We live and we die ruled by one question — “Do I matter to anyone?**” The bum on the streets is asking it. The successful business man is asking it. The stay at home mom is asking it. I am. You are.

What you long for more than anything is to be cherished. When you are cherished you know in the intricate depths of who you are that you are important to someone. It is to know that in the deepest most intimate place of your heart that someone delights in you; that every intricacy matters and brings joy to the one who knows you most. Who is the one who knows us most and yet still loves us best? It is none other than Jesus.

“To be loved but not known is comforting but superficial. To be known and not loved is our greatest fear. But to be fully known and truly loved is, well, a lot like being loved by God. It is what we need more than anything. It liberates us from pretense, humbles us out of our self-righteousness, and fortifies us for any difficulty life can throw at us.” (Timothy Keller)

Without first being cherished by God, growing in confidence that He truly loves you to the core of you, it is impossible to truly cherish others. Ones who have been loved well are able to love well, no matter the cost. This is the role of the church. This is why beholding the love of God is the single most important aspect of our christian lives.

Thus, my favorite verse in all of the Bible is John 15:9. Jesus says “I have loved you as the Father loves me”. We skip right over it so easily, but it’s such a dramatic statement. It means that God loves you in the same intensity that God loves the infinite God (His son). It’s crazy. When I talk to Jesus I like to ask Him, “How much does the Father love you? Because in the same way He loves you, you love me.” It’s a beautiful thing to behold.

You really do matter to someone. You’re not overlooked or forgotten. He sees you right where you are. He enjoys every bit of you.

Let God cherish your heart today.

**The content from this post is partially out of response to a book I just finished reading, “The Life of the Beloved” by Henri Nouwen. Therefore, not all of these ideas are mine and I do not want to make it seem as if they are. Henri Nouwen is a very inspiring author and I encourage you to read his books.

Celebrating 15 Years of Night and Day Prayer

On September 19th, 1999 a prayer meeting began that never stopped. Today we celebrate 15 years of day and night, unceasing and unending, worship and prayer. I write this from the Night Watch at 3 in the morning as Jesus is being worshiped and lifted high over our city.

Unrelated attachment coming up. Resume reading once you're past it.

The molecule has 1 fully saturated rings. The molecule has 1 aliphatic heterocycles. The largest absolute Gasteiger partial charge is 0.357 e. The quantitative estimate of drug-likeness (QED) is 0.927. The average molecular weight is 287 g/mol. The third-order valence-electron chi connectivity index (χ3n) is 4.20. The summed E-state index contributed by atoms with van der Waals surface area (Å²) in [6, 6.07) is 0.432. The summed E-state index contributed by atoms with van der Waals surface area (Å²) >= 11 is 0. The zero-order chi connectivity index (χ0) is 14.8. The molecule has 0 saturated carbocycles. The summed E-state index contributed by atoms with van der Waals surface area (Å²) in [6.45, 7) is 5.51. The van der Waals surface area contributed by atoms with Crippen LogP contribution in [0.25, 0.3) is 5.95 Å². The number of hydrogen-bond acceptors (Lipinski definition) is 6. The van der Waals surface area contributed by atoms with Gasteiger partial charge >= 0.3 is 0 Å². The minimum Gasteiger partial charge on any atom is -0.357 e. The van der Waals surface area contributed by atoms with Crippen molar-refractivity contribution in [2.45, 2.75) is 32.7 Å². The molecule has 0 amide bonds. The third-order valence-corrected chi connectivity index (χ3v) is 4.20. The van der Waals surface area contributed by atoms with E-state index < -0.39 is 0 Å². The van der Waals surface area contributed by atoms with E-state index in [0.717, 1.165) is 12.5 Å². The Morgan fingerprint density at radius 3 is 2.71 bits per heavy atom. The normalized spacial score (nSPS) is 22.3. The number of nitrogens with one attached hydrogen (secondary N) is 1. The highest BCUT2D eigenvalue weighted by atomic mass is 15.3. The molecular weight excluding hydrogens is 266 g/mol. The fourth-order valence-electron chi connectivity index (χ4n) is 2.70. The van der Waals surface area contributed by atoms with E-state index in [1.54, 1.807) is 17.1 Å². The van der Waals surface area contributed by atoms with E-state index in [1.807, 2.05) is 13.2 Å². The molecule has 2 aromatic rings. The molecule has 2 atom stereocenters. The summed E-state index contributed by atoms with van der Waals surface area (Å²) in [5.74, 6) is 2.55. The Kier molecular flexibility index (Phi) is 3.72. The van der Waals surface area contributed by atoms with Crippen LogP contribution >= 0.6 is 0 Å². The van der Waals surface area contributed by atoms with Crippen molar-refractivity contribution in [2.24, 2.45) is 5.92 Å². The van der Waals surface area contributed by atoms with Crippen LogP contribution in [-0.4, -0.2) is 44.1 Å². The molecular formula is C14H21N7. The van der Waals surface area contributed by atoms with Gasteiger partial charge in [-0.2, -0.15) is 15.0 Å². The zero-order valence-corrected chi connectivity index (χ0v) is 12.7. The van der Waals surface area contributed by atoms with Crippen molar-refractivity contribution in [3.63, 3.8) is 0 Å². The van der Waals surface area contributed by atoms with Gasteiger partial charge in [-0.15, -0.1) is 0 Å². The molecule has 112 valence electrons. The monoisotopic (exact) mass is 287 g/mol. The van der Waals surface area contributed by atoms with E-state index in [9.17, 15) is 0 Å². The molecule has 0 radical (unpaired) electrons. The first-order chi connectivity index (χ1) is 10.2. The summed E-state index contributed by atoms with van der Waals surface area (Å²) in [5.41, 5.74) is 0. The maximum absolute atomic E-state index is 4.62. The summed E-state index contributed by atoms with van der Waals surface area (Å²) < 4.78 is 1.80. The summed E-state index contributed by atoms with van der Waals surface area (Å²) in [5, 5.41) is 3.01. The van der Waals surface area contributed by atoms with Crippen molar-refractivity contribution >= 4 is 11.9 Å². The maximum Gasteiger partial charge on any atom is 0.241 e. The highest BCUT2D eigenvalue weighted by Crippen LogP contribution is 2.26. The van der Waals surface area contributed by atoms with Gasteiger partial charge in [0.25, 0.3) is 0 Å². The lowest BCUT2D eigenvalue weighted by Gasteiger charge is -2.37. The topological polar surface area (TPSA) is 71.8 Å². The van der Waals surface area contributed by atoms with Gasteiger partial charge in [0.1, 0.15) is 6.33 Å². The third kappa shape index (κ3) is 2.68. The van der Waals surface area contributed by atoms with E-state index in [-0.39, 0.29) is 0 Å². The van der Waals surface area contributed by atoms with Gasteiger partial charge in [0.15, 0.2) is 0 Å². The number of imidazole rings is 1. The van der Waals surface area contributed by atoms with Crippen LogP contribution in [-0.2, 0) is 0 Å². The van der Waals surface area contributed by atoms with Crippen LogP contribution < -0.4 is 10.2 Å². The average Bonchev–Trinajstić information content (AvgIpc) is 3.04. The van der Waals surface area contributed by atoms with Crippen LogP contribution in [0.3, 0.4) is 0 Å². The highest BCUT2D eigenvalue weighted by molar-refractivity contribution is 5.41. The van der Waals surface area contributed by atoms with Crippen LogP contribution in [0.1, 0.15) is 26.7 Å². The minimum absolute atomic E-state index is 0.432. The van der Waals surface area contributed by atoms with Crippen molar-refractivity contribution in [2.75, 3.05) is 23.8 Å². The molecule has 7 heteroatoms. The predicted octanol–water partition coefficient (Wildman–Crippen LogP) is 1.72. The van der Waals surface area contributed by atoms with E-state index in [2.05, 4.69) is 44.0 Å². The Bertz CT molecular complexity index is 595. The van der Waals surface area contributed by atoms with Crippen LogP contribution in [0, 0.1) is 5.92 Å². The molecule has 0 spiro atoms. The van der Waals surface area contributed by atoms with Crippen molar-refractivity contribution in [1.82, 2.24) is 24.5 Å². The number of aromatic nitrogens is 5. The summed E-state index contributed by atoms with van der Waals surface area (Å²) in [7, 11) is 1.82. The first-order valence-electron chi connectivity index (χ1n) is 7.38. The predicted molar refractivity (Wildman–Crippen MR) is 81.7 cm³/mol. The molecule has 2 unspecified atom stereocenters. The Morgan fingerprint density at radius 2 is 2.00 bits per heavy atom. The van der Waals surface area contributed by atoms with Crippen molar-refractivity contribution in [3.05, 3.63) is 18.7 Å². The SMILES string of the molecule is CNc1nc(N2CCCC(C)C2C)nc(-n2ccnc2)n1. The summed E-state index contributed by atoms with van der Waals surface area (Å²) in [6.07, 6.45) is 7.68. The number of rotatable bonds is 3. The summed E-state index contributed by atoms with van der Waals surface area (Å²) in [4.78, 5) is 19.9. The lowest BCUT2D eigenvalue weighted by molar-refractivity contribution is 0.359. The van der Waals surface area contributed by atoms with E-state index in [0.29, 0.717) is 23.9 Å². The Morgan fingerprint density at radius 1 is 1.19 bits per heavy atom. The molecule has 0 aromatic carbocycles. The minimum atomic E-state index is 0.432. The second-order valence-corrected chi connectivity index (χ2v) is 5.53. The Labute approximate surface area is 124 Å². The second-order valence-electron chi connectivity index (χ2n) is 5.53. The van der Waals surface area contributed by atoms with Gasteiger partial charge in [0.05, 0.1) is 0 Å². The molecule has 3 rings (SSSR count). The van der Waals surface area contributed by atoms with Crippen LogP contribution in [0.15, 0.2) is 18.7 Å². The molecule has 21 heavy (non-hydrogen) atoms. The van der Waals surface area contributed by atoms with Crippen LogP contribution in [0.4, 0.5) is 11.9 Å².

I am in awe of the work of God, mostly because after 3 years I am well aware of how weak and broken these people here are. They’re not super heroes, the ones who began 15 years ago, but they certainly have the grace of God on their lives. This is something He has done. Without the hand of God in this, it would have never begun and it would have never remained as it has.

As I look back over the last three years and the journey that I’ve been on, I am so thankful. I fondly remember that 18 hour day which profoundly impacted my heart. I spent 18 hours straight in the prayer room and wasn’t “all prayed out”. I think I was made for this. I was made for prayer. I was made to talk to God.

I think back to the days when I was just starting out. I would sit in the prayer room in the early morning and cry because God’s presence was so sweet. I loved those hours. Last January I looked out across the room, so encouraged by the people I get to do this with. I wrote about it in a post, appreciating 24/7 worship,

“The room is filled with people of every age and from every nationality and background singing about the beauty and worth of knowing Jesus. Everyday these people come. Day after day after day they just keep coming back to seek Jesus. You could come to the prayer room at any hour and you’ll find something like this. They’re not here just because they have to be, they’re here because they want to be. They really love Him.”